Next day woke and broke camp, waited for guide that never came, hiked to painting sites on our own, crossed raging river barefoot, sought refuge in farm shelter as rain poured and collected around the rocks we were standing on, saw weird spherical frog and bright red furry bug. Felt happy to be in such good company despite sogginess. Reach sites to find another guide and a bunch of missionaries holding a church service. Cranky guide chews us out for arriving alone, even though our guide totally bailed, tries to charge us huge fee for walking 3 min to sites before our actual guide, another dude, comes. Very unpleasant girl and we are glad to be rid of her, but hanging w/ the missionaries is fun – after their service they offer us hot potato soup, homemade bread, and the best brownies, juicy, chocolaty, frosted w/ more chocolate, I’ve ever eaten. After our unseasoned veggie chapati wraps it’s a meal from the heavens. Also, I rains again, weirdest weather I’ve ever seen in Kondoa, the desert. They have a tarp and share their shelter. Cranky lady leaves, new guide Maulidi comes, he’s a cool older dude, knows a lot about the paintings and local traditions, it’s nice to share in these things w/ Tyler. Another person might not have appreciated it as much. We see a small opening under a huge boulder. Young men enter it into a cavern inside, wait to hear from spirits, leave offerings of corn and other crops, animal sacrifice. Watch out for leopards. A few Dutch people are visiting as well, we hike back toward the main road, stop at the river which seems too rough to cross, they catch up to us and take us into town, over the water. We are oh so tired but feeling great. Our bodies are happy with the workout, ready for food and bed. We find the ‘guesti’ which is really just a big house watched over by the village chairperson of Kolo, the town you check in at to see the paintings. Shaban Dudu is his name, and he is so incredibly excited to have us there. He talks endlessly about everyone he is related to and their friends and jobs and children as our eyes glass over w/ exhaustion. He asks if we want dinner, and while we do, we know if the girl starts coking now it will be a couple hours before we eat, so we disappoint Shaban Dudu visibly and eat at a restaurant. We come back, drink chai w/ him, I freak out and realize I left my purse at the restaurant, rush back, and thank the lord it is still on the floor of the dark, kerosene-lit room. Shaban Dudu is muslim but has put up an artificial Christmas tree for his visitors. The limbs have not been arranged, or touched, since coming out of storage, so the result is a leaning, scraggily cross between a Dr. Seuss tree and Charlie Brown’s. It is endearing, adorable, hilarious. They are burning incense, but it’s actually crystals that look like crack rocks set on hot coals. Shaban Dudu gives some to Tyler, he also gives him a baseball hat. We go to bed and sleep soundly, all our wet things from a weekend of rainy bliss hanging on every available hanger, nail and window slat.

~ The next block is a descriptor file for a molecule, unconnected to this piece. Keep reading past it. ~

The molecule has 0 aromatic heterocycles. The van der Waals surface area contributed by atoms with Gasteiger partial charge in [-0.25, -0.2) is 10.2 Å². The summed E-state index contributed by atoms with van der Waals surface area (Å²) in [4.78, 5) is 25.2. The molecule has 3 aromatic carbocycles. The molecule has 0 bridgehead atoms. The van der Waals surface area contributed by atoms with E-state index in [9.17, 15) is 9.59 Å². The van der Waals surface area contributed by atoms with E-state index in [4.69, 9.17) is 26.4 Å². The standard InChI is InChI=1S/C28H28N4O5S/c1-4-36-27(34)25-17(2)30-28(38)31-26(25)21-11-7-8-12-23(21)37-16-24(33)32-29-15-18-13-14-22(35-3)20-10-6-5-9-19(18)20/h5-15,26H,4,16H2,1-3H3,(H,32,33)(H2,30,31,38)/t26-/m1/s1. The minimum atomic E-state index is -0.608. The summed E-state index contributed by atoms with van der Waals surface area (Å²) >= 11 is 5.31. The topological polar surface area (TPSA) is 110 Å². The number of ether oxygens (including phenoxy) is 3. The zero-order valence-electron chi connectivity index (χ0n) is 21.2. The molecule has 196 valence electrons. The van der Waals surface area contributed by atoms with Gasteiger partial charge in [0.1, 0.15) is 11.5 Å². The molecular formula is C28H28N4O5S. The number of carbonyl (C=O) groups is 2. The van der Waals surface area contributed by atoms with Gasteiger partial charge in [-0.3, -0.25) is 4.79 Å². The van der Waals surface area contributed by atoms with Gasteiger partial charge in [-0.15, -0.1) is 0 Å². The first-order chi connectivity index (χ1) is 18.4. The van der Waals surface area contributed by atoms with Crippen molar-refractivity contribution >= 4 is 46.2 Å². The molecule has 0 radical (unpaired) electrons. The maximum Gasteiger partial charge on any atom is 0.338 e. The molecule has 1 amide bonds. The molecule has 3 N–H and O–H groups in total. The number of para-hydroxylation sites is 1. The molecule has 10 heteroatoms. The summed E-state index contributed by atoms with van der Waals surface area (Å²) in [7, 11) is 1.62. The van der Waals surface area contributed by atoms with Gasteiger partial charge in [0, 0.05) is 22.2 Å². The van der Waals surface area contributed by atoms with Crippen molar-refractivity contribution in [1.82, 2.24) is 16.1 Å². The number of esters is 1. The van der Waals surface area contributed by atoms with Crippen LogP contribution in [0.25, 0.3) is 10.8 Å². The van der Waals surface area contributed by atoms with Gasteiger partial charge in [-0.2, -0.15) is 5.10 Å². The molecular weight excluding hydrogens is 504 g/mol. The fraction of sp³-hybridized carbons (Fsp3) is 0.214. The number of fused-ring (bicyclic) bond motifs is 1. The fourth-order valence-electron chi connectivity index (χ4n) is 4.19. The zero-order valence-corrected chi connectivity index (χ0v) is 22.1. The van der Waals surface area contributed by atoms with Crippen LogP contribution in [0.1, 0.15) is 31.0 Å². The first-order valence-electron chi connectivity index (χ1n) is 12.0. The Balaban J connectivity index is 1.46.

We wake early, eat vitumbua and drink chai with Shaban Dudu, who tries to help us get to Kondoa but is only making me nervous that we’ll miss the last bus w/ his grand plans in the works. He is not used to white people that know the lay of the land, or the language, but we know he means well. At one point he goes into a lecture on what vitumbua are and how to say one (kitumbua) vs many (vitumbua). I can barely hold back my laughter as Tyler and I make eye contact. This guy is so sweet, but trying so so hard. Too hard. ‘Twas a really really weird experience, kind of like a David Lynch movie. Just chill and hang out dude! We don’t need to learn anything right now.
More rain. We hurry when the bus comes, and it’s my nus from my vill! My people! I love that. We get seats and rumble along until we get to Kondoa. We do some shopping, last minute secret santa gifts, coffee I’ll roast at Nan & Terry’s, and serendipitously meet up w/ Terry, Yue and Michelle in town and get a ride up the hill to the house. We feel good, ready for Christmas and 20 kinds of cookies.